I once knew the owner of an expensive car sporting a bumper sticker stating, “The One with the Most Toys Wins!” He is one of a small number of people I have known I would describe as enslaved by Mammon. Sen. Elizabeth Warren, the Democratic candidate for President, states health insurance companies made 23 billion dollars in profit last year, and every penny came from saying “no” to a person’s request for medical treatment. I am not saying her figures are accurate (I don’t know) or that I agree with her view of corporate profit, but from her perspective I think she would say health care insurers are serving Mammon. She is not the only person who believes the corporate world is overrun with greed, and in some cases I am sure it is true. “I’d do anything for money”, whether an individual’s motto or a corporate mission statement, is the banner slogan of those enslaved by Mammon.
Greed, as one of the Seven Deadly Sins, is an interesting temptation. There are some for whom greed is pure. They want things and/or money for its own sake. But for most people enslaved by it, Mammon is just a means to an end. They seek power or they desire pleasure and comfort or they want notoriety or prestige (a sense of self). For them, Mammon is a means to one or more of these ends.
If you have money you get to call the shots in a way those who don’t have it can’t. There is one sure way to get the president of your college to take your call. You have got to be a huge donor. Money talks! If you have money you can live it up – take it easy, travel, dine out, dress up, and feather your nest with the finest. You may daydream about these possibilities from time to time, but some people are completely driven by it. You may want to be known, admired, and respected – not only to be important in the eyes of others, but even more so to yourself. Perhaps nothing else can do it for you. Only wealth can validate who you are and what you have done with your life.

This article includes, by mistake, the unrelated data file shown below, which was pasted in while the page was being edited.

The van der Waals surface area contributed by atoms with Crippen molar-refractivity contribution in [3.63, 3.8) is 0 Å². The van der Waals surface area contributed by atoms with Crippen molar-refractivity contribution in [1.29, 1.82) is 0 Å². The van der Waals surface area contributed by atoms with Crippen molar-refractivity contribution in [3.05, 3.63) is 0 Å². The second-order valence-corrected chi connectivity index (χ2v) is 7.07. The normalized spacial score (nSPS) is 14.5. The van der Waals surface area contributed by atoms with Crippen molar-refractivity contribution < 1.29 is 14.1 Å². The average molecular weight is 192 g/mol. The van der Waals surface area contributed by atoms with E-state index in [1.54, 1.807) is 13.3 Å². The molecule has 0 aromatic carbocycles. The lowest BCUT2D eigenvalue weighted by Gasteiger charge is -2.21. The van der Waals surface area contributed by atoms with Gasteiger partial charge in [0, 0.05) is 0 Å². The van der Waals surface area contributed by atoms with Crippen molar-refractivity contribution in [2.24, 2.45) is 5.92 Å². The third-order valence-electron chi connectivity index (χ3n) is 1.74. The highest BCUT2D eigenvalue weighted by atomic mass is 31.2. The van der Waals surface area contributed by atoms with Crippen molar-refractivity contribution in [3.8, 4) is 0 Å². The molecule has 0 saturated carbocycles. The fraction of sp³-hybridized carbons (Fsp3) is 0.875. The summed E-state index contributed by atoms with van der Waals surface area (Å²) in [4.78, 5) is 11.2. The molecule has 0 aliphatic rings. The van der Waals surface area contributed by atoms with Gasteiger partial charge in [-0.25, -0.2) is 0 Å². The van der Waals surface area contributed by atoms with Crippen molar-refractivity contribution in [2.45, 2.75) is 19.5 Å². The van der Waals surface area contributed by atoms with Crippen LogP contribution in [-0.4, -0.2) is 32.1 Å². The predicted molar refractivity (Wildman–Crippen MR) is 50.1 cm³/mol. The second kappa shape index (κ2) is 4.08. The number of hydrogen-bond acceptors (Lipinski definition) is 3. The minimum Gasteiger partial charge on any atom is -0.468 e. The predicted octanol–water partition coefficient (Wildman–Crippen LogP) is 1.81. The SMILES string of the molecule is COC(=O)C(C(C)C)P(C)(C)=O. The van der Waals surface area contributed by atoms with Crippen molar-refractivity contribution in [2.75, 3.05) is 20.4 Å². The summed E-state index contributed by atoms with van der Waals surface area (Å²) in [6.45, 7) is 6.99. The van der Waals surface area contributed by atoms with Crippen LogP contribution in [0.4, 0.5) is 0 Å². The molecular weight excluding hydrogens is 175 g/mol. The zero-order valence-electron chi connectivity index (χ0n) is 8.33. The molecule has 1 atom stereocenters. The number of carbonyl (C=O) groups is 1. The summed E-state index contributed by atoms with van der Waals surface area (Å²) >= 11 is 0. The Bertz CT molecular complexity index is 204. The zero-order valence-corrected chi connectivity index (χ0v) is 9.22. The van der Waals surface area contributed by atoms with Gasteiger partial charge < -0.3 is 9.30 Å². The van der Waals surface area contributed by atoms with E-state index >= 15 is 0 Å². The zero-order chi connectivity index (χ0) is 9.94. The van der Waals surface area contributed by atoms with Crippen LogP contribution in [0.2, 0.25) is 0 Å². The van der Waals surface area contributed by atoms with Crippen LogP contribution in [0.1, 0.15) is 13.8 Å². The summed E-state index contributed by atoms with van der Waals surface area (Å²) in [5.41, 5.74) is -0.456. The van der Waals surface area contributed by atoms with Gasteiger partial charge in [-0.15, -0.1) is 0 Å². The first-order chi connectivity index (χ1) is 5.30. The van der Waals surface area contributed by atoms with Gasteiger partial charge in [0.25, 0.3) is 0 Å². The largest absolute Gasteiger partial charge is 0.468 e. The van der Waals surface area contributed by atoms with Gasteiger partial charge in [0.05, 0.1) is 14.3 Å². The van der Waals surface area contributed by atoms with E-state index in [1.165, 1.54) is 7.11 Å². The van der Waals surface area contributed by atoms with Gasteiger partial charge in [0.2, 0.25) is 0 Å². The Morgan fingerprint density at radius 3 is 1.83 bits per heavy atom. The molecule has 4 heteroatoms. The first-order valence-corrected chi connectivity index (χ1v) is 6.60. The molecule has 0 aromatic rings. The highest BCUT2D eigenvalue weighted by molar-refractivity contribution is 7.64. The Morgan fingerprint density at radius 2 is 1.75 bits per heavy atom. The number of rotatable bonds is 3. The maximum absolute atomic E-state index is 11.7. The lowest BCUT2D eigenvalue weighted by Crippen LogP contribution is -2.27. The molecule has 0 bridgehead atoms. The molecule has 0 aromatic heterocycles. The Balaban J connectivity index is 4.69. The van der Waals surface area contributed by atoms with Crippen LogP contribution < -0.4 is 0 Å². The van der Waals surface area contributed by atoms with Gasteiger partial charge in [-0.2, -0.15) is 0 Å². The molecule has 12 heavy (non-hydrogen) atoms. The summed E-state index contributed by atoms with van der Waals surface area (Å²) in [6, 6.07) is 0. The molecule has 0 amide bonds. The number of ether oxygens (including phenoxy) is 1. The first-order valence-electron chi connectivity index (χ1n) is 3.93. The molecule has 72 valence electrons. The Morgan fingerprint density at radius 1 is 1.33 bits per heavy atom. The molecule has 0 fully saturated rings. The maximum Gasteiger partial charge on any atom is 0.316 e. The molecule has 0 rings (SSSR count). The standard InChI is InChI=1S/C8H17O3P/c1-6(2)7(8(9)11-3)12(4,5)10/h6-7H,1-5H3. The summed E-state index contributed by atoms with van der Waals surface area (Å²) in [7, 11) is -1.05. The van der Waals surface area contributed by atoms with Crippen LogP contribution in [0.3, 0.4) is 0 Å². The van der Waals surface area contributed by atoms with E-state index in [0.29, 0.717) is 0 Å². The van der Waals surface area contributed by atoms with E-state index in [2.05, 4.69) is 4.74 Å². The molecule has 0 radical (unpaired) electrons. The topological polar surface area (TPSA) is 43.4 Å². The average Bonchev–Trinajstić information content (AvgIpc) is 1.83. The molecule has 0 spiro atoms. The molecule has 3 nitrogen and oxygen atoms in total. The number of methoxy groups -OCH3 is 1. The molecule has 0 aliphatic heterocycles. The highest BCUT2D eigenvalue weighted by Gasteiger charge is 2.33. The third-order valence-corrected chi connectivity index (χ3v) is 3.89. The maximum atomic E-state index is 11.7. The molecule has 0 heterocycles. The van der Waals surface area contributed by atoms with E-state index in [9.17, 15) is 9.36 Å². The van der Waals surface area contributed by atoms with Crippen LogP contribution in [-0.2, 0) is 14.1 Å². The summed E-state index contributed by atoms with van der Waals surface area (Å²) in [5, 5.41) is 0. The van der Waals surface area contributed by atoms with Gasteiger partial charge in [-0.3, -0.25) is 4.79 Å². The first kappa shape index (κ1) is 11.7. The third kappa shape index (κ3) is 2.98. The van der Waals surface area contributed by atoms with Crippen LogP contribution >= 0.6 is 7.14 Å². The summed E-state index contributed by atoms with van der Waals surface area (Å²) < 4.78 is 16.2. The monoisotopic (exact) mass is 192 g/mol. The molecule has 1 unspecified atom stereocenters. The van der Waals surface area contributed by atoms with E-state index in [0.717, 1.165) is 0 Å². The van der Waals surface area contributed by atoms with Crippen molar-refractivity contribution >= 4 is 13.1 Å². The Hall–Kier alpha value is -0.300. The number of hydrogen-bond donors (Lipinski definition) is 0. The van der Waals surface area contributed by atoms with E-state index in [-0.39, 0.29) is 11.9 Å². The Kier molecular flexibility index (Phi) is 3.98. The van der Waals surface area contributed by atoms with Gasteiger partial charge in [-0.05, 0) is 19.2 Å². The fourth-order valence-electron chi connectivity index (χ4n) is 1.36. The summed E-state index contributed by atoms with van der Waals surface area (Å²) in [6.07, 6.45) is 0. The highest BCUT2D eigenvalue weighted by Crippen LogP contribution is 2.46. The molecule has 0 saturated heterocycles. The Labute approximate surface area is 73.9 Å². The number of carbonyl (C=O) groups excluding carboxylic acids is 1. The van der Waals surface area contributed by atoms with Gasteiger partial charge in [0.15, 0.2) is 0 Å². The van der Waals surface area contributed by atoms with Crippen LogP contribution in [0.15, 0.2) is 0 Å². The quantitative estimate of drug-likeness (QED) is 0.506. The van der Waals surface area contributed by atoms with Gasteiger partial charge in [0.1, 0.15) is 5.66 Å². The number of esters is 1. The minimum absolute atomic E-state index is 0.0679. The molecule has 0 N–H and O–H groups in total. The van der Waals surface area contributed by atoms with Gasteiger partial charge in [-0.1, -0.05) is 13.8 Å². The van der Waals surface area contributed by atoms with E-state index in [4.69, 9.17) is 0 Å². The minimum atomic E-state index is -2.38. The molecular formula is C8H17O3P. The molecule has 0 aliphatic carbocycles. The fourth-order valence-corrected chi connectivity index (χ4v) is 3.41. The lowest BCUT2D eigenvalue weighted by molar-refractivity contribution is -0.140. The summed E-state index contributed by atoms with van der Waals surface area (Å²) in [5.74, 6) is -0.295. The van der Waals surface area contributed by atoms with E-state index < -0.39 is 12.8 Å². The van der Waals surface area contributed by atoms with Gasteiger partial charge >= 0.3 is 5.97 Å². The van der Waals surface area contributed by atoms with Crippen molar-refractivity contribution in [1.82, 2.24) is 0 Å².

Is any of this descriptive of you? If so, then Jesus says to you, “You cannot serve both God and Mammon.”
The alluring thing about idols is their promise to confer on you things God wants to give to you. God promises power to those who open themselves to the movement of the Spirit. It may not get a university president on the line, but I have seen faith move mountains – especially when people of faith pull together. God promises to feed and clothe us, to lead us to green pastures and still waters. God’s riches are at our fingertips. God provides a comforting life no dollar amount can purchase. And God created you to be you. You are unique, special, and called to a glorious purpose. God’s love for you is so deep and so sure God asked the Son to come into this world to make it known to all. You are so important God’s Son gave his life to redeem you.
Perhaps this sounds more like how you look at the world and yourself. If so, Mammon does hold sway over you.
The truth is none of us lives at one end of the spectrum between Mammon’s lies and God’s promises. In truth, each of us oscillates back and forth on the continuum, being pulled in the wrong direction at times while responding to God’s invitation at others. This is why I appreciate Jesus’ challenging words. They invite us to reexamine our lives, motivations, and actions. They invite us to move toward God’s dream and away from the enslaving effects of Mammon’s charm. Today I give thanks for the awkward Parable of the Shrew Manager and Jesus’ powerful and poignant reminder we cannot serve both God and Mammon.